LME London Metal Exchange halts Nickel trading on March 8 for few days after unprecedented 250% spike.
The London Metal Exchange suspended trading in its nickel market after an unprecedented price spike left brokers struggling to pay margin calls against unprofitable short positions, in a massive squeeze that has embroiled the largest nickel producer as well as a major Chinese bank.
Nickel, used in stainless steel, electric-vehicle batteries and electronic components, surged as much as 250% in two days to trade briefly above $100,000 a ton early Tuesday. The frenzied move — the largest-ever on the LME — came as investors and industrial users who had sold the metal scrambled to buy the contracts back after prices initially rallied on concerns about supplies from Russia.
Activity in the nickel market was suspended as trading got underway in London on Tuesday, and the LME later said it would cancel all nickel transactions that had taken place earlier in the day.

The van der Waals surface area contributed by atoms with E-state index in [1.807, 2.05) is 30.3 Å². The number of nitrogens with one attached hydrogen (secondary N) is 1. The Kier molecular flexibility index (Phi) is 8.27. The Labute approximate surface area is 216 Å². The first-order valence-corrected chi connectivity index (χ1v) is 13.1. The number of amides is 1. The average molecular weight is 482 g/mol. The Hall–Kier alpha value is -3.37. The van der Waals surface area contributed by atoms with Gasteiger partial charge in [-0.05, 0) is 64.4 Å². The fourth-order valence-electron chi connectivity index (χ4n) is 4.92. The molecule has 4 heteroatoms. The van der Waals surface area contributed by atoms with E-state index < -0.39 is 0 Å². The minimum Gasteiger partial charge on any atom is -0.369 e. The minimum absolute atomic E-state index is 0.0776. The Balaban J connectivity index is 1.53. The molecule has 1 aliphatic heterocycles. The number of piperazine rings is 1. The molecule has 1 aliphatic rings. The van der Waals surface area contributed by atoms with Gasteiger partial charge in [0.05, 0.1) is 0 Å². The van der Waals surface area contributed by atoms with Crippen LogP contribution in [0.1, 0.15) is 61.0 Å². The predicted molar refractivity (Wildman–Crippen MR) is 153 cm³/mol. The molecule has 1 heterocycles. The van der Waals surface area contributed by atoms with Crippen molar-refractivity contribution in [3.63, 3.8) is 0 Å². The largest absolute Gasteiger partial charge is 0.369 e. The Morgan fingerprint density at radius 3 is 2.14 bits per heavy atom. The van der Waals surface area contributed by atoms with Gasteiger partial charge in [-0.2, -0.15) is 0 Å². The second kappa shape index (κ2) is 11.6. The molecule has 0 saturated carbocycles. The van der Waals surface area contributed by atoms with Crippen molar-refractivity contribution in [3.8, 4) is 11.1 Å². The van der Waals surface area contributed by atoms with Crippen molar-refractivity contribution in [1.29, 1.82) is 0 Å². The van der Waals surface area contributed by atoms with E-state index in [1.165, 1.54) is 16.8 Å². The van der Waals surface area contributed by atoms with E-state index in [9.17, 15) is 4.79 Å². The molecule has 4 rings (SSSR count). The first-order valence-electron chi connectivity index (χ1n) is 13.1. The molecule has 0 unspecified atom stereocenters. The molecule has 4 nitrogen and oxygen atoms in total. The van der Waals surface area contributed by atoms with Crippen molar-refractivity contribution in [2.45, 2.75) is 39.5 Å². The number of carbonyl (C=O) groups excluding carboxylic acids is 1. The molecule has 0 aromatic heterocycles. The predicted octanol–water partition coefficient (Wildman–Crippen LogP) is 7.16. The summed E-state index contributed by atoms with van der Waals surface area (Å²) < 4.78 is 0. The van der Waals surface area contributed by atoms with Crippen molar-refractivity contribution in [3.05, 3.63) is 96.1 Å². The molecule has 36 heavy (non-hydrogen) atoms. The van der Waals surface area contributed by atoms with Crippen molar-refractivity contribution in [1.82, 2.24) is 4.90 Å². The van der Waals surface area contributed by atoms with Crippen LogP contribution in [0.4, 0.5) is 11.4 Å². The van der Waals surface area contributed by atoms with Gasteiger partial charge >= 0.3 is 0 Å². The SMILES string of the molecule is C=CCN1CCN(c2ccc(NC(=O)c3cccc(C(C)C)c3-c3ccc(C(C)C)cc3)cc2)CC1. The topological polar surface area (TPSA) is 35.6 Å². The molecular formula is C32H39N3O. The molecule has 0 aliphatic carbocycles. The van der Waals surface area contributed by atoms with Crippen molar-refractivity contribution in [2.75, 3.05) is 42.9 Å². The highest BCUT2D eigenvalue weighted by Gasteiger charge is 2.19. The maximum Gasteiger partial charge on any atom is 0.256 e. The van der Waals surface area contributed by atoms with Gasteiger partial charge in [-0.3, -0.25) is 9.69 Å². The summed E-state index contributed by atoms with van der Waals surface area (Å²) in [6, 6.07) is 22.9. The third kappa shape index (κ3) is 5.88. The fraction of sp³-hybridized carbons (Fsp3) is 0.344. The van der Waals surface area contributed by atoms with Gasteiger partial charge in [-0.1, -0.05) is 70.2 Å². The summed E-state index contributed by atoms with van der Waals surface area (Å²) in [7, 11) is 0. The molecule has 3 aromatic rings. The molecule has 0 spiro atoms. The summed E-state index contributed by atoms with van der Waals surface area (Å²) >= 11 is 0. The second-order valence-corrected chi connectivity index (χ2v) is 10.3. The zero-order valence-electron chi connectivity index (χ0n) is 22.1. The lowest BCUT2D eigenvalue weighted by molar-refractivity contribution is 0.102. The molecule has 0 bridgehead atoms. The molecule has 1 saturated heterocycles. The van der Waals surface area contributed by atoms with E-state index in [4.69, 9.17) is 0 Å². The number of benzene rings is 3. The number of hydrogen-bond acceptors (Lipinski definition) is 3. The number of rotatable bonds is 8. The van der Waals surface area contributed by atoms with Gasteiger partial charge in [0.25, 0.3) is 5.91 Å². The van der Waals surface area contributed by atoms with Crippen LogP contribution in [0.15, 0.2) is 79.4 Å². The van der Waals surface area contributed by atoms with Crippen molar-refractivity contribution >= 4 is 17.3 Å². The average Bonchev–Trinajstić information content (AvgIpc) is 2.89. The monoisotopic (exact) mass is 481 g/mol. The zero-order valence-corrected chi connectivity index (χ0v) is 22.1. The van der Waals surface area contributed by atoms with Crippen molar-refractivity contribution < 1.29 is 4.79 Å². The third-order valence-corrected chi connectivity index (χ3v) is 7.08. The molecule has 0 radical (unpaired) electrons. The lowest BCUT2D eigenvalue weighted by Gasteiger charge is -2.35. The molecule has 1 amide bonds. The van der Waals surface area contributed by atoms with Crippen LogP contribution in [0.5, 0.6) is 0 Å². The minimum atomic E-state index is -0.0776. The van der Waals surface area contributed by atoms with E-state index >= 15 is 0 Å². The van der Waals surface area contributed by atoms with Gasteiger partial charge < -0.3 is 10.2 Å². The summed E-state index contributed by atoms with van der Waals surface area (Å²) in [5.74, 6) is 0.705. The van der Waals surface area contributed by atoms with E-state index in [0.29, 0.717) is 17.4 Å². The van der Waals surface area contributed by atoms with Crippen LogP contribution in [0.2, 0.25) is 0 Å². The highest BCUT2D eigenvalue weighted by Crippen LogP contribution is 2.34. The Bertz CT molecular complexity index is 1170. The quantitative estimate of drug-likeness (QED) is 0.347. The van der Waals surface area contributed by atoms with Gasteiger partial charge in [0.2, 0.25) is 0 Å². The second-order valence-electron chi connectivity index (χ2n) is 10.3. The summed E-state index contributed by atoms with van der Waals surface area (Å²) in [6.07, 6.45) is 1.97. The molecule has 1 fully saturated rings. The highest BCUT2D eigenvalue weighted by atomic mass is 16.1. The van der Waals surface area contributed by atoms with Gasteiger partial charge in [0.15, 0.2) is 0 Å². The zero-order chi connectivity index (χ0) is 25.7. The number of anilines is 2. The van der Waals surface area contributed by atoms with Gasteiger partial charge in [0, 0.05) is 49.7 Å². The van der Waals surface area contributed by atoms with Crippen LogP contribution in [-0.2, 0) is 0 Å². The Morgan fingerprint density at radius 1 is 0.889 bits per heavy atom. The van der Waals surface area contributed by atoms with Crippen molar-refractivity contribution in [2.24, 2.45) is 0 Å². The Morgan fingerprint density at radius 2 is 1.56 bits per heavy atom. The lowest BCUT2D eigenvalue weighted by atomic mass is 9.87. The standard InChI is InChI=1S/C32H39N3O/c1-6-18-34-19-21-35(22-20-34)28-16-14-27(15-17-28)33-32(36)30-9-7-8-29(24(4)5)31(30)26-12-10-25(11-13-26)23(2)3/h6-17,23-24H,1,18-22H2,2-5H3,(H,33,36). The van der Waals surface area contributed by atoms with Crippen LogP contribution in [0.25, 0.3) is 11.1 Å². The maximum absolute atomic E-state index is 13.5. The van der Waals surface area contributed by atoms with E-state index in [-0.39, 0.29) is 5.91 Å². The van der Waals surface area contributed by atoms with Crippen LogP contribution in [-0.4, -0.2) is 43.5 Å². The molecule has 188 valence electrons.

The run on nickel was instigated by Russia’s invasion of Ukraine, and made worse by its subsequent decision to ban commodity exports in response to sanctions from the U.S. and its allies.
Russia accounted for roughly 9.2% of the world’s total nickel mine production in 2021, and holds 7.5 million tonnes of the metal in reserves, according to the U.S. Geological Survey. If Russia moves forward with its decision to ban nickel commodity exports, it means supply constraints for the metal are inevitable.
News of the sudden supply drop in nickel led manufacturers of electric vehicle batteries and electronic components to race to seek reserves, as the metal is a critical commodity in the production of lithium-ion battery cells. It is expected that the trade will be re-opened in few days, and the price will fall down, nevertheless the bad message is that it may not return to its original level. BloombergNEF research estimated that a 100kW EV battery requires around 66kg of nickel, at 2021 price level it represented around 1200 dollars per battery pack.